Up to this point I’ve written about the foundational principles, pillars, and knowledge involved in good visual design. That’s only part of the picture. If you want to get better at visual design, you need to practice.
One of the simplest ways to improve your own visual design is to surround yourself with good visual design from other people. I keep a “Design inspiration” folder on my computer, where I’ve got hundreds of app and website screenshots, as well as graphic design that I like.
It is absolutely not a problem if you use someone else’s visual design as inspiration for your own, as long as you make it your own. Even better if you combine elements from more than one source, as long as you know how to avoid the two inspirations clashing.
Often if I design something new, I look at my inspiration folder and use it as a guide for the style I want to design in. A useful test to see if you’ve copied another person’s design, rather than taken inspiration from them: if you could put them side by side and not be ashamed to talk through the inspiration for your design, you’ve probably put enough of a spin on it.
Copywork has a long history in the arts. In short, you recreate someone else’s good work, pixel for pixel. This teaches you about how that design was created, because you’re repeating the original designer’s steps.
If you want a longer explanation, it’s best to read this article by Erik Kennedy.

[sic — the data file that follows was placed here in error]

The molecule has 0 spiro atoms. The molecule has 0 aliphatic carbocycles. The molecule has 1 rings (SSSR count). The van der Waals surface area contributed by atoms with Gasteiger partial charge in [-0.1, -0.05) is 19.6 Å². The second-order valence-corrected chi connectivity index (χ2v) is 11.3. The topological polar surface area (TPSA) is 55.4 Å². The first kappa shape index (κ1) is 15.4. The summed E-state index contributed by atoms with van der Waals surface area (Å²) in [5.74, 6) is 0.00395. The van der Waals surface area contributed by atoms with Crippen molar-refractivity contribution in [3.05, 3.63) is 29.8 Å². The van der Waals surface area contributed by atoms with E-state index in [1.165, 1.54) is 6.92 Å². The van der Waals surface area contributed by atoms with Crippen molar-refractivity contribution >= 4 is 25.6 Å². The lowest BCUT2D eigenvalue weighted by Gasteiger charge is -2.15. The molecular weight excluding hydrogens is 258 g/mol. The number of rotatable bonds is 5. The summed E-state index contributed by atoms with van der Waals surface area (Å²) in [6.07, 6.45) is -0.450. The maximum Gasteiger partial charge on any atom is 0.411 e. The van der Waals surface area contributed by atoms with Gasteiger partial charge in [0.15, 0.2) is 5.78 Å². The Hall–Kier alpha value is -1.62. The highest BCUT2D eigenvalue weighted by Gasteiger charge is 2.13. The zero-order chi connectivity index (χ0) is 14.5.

Deliberate practice is the act of purposefully practicing parts of visual design to improve at them. One simple example is if you sat down and spent half an hour studying drop-shadows, learned more about how other designers approach them, and tinkered with the shadow settings in your design software. At the end of the half an hour you’d probably be an expert in drop-shadows (They’re quite simple once you know how, after all).
Deliberate practice is absolutely not limited to design. Look online if you want to learn more about the benefits, and how to approach it.
One way to practice visual design is with practice prompts. There are design prompt generators available online if you want to be given a challenge and don’t want to come up with it yourself. Search online for “design prompt generator” and you’ll see plenty of suggestions.
One of the unfortunate truths of improving at almost any skill is that it’s much better if you get good feedback on your efforts. Improving on your own, with only your own judgement to guide you, isn’t anywhere near as good.
Another unfortunate truth is that it’s not easy to find people who are both good at visual design and willing to take the time to critique your visual designs.
I recommend you look into some or all of the following:
Wherever that feedback comes from, it’s important that you share your work, accept the feedback, and work on improving. Especially at first, it’s very difficult to share something if you know it might not be good. It’s also very difficult to improve if you don’t.
There are some experts who share what they know about visual design. Often for a lot of money. Still, many of these experts share visual design expertise for free, if only as a way to encourage you to sign up for not-free.
Here are some designers to look into:
Because it’s a craft, visual design skills benefit massively from an apprenticeship model. If you can work closely with someone more experienced than you, you’ll improve massively. The problem is that you need to work very closely with that person, and not every workplace offers that sort of approach. It’s also a lot to ask from someone else.
If you can find someone to take you on as an apprentice, even if that’s not what they call it, brilliant. If not, at least there’s a whole page of different approaches you can take, above.Next chapter → ← Previous chapter Back to the table of contents